It is important to consider whether all motivations for this change in attitude should be sought in Congo. Some of the causes may be related to processes or events taking place within Rwanda itself. One of the current developments seems to be a certain renewal of the inner circle around Kagame since the dissidence of General Kayumba Nyamwasa (who left the country in February 2010 and started to profile himself as an opposition leader based in South Africa.) Allegedly popular in the army, his capacity to mobilise support there reduces the Rwandese army from Kagame’s backbone to his Achilles heel. For the last two years, people who are considered to be potentially under Nyamwasa’s influence have systematically been removed. In practice, this means that the inner circle is getting younger; the English-speaking military part of it is losing influence in favour of the intellectual civilians, with more bilingual and French-speaking people in it. In this group of French-speaking Tutsi there are a number of Congolese Tutsi. I don’t rule out the possibility that this military group wants to capitalise in Kivu through their reinforced position in Kigali. But to be honest, I don’t know.
In short, two months ago Bosco’s rebellion, and shortly after, M23, seemed to be a still born baby. And even today it doesn’t seem to be a tool for a new war. I still believe it is primarily an attempt to force new negotiations and obtain better terms from these. But the capacity to cause serious trouble is great due the internal rot within the army and local communities.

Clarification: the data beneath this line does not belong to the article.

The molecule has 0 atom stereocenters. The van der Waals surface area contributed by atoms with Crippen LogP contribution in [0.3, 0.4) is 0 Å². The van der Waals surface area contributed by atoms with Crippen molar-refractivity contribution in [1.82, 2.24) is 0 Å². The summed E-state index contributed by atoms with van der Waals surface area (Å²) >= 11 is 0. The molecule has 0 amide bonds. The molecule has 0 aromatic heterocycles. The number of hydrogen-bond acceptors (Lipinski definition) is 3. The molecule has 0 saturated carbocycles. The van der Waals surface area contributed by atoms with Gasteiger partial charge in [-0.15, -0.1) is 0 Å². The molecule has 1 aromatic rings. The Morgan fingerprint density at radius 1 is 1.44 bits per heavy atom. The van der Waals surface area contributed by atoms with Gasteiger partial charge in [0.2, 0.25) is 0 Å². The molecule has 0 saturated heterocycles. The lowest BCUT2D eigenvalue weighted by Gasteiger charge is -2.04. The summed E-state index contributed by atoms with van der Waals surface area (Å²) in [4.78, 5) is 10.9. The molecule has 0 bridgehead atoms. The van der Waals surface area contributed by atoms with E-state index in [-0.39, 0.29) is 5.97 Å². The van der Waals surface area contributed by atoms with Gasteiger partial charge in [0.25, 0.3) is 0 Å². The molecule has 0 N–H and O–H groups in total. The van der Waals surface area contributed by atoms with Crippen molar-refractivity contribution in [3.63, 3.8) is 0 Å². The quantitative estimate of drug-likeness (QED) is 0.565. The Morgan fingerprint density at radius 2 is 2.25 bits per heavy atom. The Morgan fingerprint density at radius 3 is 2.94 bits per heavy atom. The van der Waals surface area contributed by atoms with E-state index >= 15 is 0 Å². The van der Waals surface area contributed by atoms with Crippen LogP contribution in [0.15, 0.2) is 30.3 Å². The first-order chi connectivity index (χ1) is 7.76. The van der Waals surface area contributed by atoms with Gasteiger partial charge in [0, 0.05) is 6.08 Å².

This all puts Kabila under intense pressure, and takes attention away from what the new government is doing. Many people inside and outside Congo had considered the appointment of Augustin Matata Ponyo as Prime Minister as a great move, but Matata’s actions have become totally overshadowed by the events in the east. And in the army, Kabila is losing his last vestige of credibility. I was told that some parts of the army summit formulated a kind of ultimatum against him, in Kinshasa. The deadline passed without anything happening but still, this kind of thing isn’t good for him, or the country.
There’s nothing the army can deliver or contribute to stabilising the country or fighting against impunity. The army is so disintegrated that it can’t give structure to the state, and any coup attempt can only be carried out by people who will never be considered as relevant. It’s doomed to fail and it can only create more confusion, and a deep constituional crisis, as the coup against Ndadaye did in Burundi.
Kris Berwouts has, over the last 25 years, worked for a number of different Belgian and international NGOs focused on building peace, reconciliation, security and democratic processes. Until recently, he was the Director of EurAc, the network of European NGOs working for advocacy on Central Africa. He now works as an independent expert on Central Africa.